As a political radical, Gramsci wanted to change people's thinking and priorities, but this also required an engagement with the shared mode of thinking and acting, since for our communication we have to be ....'conformists.' ....This is a kind of dual task, using language and imagery that communicates effectively through the use of conformist rules, while trying to make this language express non-conformist proposals. The object was to formulate and discuss ideas taht are signifcantly new but which would neveretheless be readily understood in terms of old rules of expression. (Amartya Sen, The Idea of Justice, 2009)Are we climate change activists not engaged in the same process? In the developed world, we try to change people's way of thinking and their priorities each time we hold a rally, write a letter to the editor, lobby the government, shame the government, blockade a road, go to jail, et al in an effort to reduce greenhouse gas emissions. Are we effective? Perhaps - recent polls in Canada demonstrated that people care about climate change and want the federal government to do more.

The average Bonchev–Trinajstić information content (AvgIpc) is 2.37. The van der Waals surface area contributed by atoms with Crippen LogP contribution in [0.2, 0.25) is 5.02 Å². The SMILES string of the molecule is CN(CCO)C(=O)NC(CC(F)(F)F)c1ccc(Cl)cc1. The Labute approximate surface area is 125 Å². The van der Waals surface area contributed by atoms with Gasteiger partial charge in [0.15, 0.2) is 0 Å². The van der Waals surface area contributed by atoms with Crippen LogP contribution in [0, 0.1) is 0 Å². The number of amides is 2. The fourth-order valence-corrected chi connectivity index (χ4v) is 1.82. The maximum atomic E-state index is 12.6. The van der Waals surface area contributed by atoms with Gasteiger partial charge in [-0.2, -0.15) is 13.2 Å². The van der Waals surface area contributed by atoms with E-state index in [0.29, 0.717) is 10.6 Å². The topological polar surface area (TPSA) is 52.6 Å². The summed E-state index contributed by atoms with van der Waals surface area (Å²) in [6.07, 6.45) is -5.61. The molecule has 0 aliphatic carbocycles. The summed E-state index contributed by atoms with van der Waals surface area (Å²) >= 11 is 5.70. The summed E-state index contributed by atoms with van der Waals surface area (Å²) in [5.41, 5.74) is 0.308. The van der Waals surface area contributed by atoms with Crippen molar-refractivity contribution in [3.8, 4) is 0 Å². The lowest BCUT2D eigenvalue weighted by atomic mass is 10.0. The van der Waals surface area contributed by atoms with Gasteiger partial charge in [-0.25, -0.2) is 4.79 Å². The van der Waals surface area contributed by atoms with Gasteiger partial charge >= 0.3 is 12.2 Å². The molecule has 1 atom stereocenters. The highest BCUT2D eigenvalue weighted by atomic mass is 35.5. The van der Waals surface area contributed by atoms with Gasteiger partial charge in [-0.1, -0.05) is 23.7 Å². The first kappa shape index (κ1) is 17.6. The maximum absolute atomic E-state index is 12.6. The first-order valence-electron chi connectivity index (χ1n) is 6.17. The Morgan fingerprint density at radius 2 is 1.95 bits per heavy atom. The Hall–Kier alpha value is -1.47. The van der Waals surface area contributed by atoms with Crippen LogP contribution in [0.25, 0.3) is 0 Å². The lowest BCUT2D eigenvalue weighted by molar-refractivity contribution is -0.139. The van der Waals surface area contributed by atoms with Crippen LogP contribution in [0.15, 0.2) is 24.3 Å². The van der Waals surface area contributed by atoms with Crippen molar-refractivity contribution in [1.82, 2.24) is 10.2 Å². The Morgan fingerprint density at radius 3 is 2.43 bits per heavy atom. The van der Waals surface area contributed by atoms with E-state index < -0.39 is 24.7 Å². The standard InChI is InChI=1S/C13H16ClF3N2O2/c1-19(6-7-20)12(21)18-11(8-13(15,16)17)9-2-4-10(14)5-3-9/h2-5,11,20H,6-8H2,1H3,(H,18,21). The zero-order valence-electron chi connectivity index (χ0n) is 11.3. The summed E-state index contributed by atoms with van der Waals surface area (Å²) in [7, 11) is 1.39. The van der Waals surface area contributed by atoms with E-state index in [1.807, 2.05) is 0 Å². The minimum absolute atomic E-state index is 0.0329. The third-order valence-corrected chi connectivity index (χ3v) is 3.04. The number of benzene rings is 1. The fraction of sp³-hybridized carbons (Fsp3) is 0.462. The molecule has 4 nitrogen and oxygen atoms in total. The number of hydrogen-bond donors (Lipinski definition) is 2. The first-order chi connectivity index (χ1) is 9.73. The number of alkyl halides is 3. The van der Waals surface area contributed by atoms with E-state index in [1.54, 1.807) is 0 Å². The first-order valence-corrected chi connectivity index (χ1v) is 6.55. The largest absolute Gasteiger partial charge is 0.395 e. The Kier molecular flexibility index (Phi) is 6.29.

However, the Canadian federal government has taken little action - it is following the American lead - and it seems the PM hopes to do nothing. How do we translate poll results into action by the government? We mobilize the public by using visual imagery and emotion to slip through their defensive denial. James Cameron's movie Avatar did this superbly as I discussed in an earlier post. So did Greenpeace when they climbed the Parliament buildings and unfurled their banners: no one was hurt and the banners were in place for hours. Theirs is the standard we should all attempt to meet in our activism.